6 Foods You Can Legit Eat as Much of as You Want

We’ve been there. We’re watching TV and one Dorito becomes two Doritos becomes, well, an awkward amount of Doritos (and an awkward amount of calories). So, no. We can’t—or, rather, we shouldn’t—eat 100 Doritos. That said, there are foods that are okay to consume as much of as we want. These (mostly green) foods are: asparagus; celery; cruciferous veggies like broccoli, Brussels sprouts and cauliflower; cucumber; spinach and tomatoes. And that’s because each of these are under 40 calories per 100 grams.

Chelsea Baptiste of Wellness by Chelsea explains, “You have probably heard the phrase ‘negative calorie’ food before, which is essentially the theory that you expend more calories eating, digesting and eliminating than the amount of calories that the food actually delivers to the body. While this concept is debated and can be a little misleading based on the name alone, it is often used as a way to emphasize the low-calorie nature of some foods. Ultimately, it would be better to label these foods in this category as ‘low-calorie’ foods.”

Asparagus

The asparagine, an amino acid, in asparagus is a diuretic, which means it can “wash” the system of excess salt, water, etc. Eat asparagus, which has 20 calories per 100 grams, and ease bloat. But remember to pinch your nose when you pee. Baptiste explains, “Asparagus is a powerhouse food that is a great source of fiber and vitamin B.”

Celery

These stalks packs a crunch. Celery is rumored to be “negative-calorie” (see above): there are 16 calories per 100 grams of celery. Wow. But, be warned: The number of calories can increase with the addition of peanut butter.

Baptise explains, “Celery acts as an anti-inflammatory. Celery is a water-rich food, hence why eating it in great quantities is okay for the waistline. Purée it into a soup or make into a juice if eating the stalk is not appealing to you.”

Cruciferous veggies 

These veggies are close to calorie-free. Here are the numbers: 34 calories per 100 grams of broccoli; 38 calories per 100 grams of Brussels sprouts; and 25 calories per 100 grams of cauliflower. Plus, these foods are fiber-filled, which means a win-win for the digestive system.

Baptiste explains: “Calorically speaking, these have very low calorie counts. Cauliflower, especially, is a non-starchy vegetable that can be eaten in great quantities—plus, it can work as the perfect substitute for mashed potatoes! To create, steam cauliflower and then place in a blender with sea salt, garlic and a dash of almond milk.”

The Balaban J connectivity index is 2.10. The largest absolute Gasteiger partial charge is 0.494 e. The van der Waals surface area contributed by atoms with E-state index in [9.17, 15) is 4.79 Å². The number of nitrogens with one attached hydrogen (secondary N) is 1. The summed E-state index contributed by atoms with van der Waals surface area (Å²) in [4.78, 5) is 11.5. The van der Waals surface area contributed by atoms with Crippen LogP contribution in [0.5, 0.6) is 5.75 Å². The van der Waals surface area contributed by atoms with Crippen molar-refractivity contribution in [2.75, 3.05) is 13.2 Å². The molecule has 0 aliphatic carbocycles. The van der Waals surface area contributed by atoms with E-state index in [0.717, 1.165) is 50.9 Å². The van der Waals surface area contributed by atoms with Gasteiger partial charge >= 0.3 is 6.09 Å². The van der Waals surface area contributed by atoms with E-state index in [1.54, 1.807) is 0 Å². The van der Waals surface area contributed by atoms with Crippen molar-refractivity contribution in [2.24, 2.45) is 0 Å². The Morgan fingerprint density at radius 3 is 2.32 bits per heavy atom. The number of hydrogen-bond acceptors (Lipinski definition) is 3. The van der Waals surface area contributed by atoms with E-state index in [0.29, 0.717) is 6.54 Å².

Cucumber

Cucumbers are spa in a snack. Because, hydration. But the difference between cucumbers and water is that cucumbers, which have 16 calories per 100 grams, feature a number of nutrients: B vitamins as well as vitamin C and vitamin K.

Baptiste explains: “Cucumbers are a water-rich food that provide antioxidant and anti-inflammatory benefits because of their beta-carotene and vitamin C. Weighing in at 16 calories per cup, they’re a great snack option to load up on.”

Spinach

Follow Popeye’s direction and eat as much as possible. Spinach is one of the most nutrient-dense foods in the world—without the calories. It has 23 calories per 100 grams. Spinach also has an awesome amount of calcium (9 percent of DV), iron (15 percent of DV), and protein (5 percent of DV), all nutrients that are rare in veggies.

Baptiste explains: “There are approximately 7 calories and one gram of carbs in a cup of spinach. The list of benefits from spinach goes on and on: fiber, vitamin K, vitamin A, calcium, magnesium, and iron. Filling up on spinach is a great way to add volume to a meal without having to worry about calories.”

Tomatoes

Tomatoes, the one “fruit” in the bunch, are another low-calorie food. These red orbs, which have 18 calories per 100 grams, are rich with antioxidants. And they feature the “beautifying” nutrient, Biotin, which is famous for its benefits for hair, nails, etc.

Outside of these foods, we need to understand portions. Because “everything in moderation” is about understanding what “moderation” is.

Baptiste explains: “Measuring and weighing matters! Let measuring cups become your friend. Estimating a portion that you are unfamiliar with is a surefire way to pack on extra calories unknowingly. But, if you are on the go and don’t have access to measuring or weighing, a good rule of thumb is to become familiar with using hand symbols for portions. Here are two common ones: the serving size for meat (three ounces) is the size of your palm and a tablespoon (for peanut butter, etc.) is the size of your thumb.”

She continues, “Restaurants are notorious for serving mega portions. The solution? Fill up on veggies first. Then, eat slowly and check back in at the halfway point, giving your body a chance to send you signals that your full. Bring the rest home and enjoy for another meal.”

Elizabeth Quinn Brown is a writer based in the East Village who accessorizes her (pilates) spandex with wedges. Follow her on Twitter and Instagram.